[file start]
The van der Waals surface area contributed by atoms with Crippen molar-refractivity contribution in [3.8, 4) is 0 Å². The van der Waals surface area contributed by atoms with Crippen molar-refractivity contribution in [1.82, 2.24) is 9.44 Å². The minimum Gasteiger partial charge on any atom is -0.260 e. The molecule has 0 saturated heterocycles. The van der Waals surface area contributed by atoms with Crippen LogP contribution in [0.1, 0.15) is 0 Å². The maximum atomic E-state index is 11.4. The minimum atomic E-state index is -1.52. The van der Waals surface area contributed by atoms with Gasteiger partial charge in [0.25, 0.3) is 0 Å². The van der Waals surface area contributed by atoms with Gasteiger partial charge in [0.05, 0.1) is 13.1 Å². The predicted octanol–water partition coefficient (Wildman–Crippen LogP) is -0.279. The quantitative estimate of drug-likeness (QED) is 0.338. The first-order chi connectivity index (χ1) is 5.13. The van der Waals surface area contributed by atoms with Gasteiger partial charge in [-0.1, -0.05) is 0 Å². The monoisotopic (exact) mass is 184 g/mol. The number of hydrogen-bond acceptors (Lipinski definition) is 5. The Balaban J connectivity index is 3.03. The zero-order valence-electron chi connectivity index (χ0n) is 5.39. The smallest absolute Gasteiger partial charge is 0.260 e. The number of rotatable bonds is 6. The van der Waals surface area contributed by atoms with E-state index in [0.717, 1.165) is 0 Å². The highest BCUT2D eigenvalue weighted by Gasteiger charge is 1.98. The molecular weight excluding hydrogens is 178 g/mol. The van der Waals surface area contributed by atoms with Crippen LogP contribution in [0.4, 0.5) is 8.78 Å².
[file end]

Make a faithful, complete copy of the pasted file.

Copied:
The van der Waals surface area contributed by atoms with Crippen molar-refractivity contribution in [3.8, 4) is 0 Å². The van der Waals surface area contributed by atoms with Crippen molar-refractivity contribution in [1.82, 2.24) is 9.44 Å². The minimum Gasteiger partial charge on any atom is -0.260 e. The molecule has 0 saturated heterocycles. The van der Waals surface area contributed by atoms with Crippen LogP contribution in [0.1, 0.15) is 0 Å². The maximum atomic E-state index is 11.4. The minimum atomic E-state index is -1.52. The van der Waals surface area contributed by atoms with Gasteiger partial charge in [0.25, 0.3) is 0 Å². The van der Waals surface area contributed by atoms with Gasteiger partial charge in [0.05, 0.1) is 13.1 Å². The predicted octanol–water partition coefficient (Wildman–Crippen LogP) is -0.279. The quantitative estimate of drug-likeness (QED) is 0.338. The first-order chi connectivity index (χ1) is 5.13. The van der Waals surface area contributed by atoms with Gasteiger partial charge in [-0.1, -0.05) is 0 Å². The monoisotopic (exact) mass is 184 g/mol. The number of hydrogen-bond acceptors (Lipinski definition) is 5. The Balaban J connectivity index is 3.03. The zero-order valence-electron chi connectivity index (χ0n) is 5.39. The smallest absolute Gasteiger partial charge is 0.260 e. The number of rotatable bonds is 6. The van der Waals surface area contributed by atoms with E-state index in [0.717, 1.165) is 0 Å². The highest BCUT2D eigenvalue weighted by Gasteiger charge is 1.98. The molecular weight excluding hydrogens is 178 g/mol. The van der Waals surface area contributed by atoms with Crippen LogP contribution in [0.4, 0.5) is 8.78 Å².